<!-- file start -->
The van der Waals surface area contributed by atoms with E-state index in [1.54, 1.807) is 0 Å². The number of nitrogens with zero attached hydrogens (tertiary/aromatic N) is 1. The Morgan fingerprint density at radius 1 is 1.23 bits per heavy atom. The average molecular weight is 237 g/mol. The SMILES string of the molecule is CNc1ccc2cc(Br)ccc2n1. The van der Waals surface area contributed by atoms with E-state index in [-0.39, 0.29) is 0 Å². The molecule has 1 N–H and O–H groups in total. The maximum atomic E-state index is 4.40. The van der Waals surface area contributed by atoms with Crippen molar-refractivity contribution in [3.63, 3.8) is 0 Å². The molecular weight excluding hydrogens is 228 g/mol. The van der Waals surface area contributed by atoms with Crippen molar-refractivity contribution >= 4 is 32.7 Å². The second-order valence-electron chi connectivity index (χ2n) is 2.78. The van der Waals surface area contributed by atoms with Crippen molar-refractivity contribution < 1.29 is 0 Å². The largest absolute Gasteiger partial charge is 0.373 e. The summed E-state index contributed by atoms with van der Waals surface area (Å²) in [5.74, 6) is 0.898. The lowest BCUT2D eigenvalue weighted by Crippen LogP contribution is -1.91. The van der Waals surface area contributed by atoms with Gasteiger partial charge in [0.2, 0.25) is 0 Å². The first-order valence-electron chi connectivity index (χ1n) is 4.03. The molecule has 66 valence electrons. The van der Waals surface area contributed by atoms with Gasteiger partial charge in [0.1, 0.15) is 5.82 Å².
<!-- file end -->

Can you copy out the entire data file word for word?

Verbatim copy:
The van der Waals surface area contributed by atoms with E-state index in [1.54, 1.807) is 0 Å². The number of nitrogens with zero attached hydrogens (tertiary/aromatic N) is 1. The Morgan fingerprint density at radius 1 is 1.23 bits per heavy atom. The average molecular weight is 237 g/mol. The SMILES string of the molecule is CNc1ccc2cc(Br)ccc2n1. The van der Waals surface area contributed by atoms with E-state index in [-0.39, 0.29) is 0 Å². The molecule has 1 N–H and O–H groups in total. The maximum atomic E-state index is 4.40. The van der Waals surface area contributed by atoms with Crippen molar-refractivity contribution in [3.63, 3.8) is 0 Å². The molecular weight excluding hydrogens is 228 g/mol. The van der Waals surface area contributed by atoms with Crippen molar-refractivity contribution >= 4 is 32.7 Å². The second-order valence-electron chi connectivity index (χ2n) is 2.78. The van der Waals surface area contributed by atoms with Crippen molar-refractivity contribution < 1.29 is 0 Å². The largest absolute Gasteiger partial charge is 0.373 e. The summed E-state index contributed by atoms with van der Waals surface area (Å²) in [5.74, 6) is 0.898. The lowest BCUT2D eigenvalue weighted by Crippen LogP contribution is -1.91. The van der Waals surface area contributed by atoms with Gasteiger partial charge in [0.2, 0.25) is 0 Å². The first-order valence-electron chi connectivity index (χ1n) is 4.03. The molecule has 66 valence electrons. The van der Waals surface area contributed by atoms with Gasteiger partial charge in [0.1, 0.15) is 5.82 Å².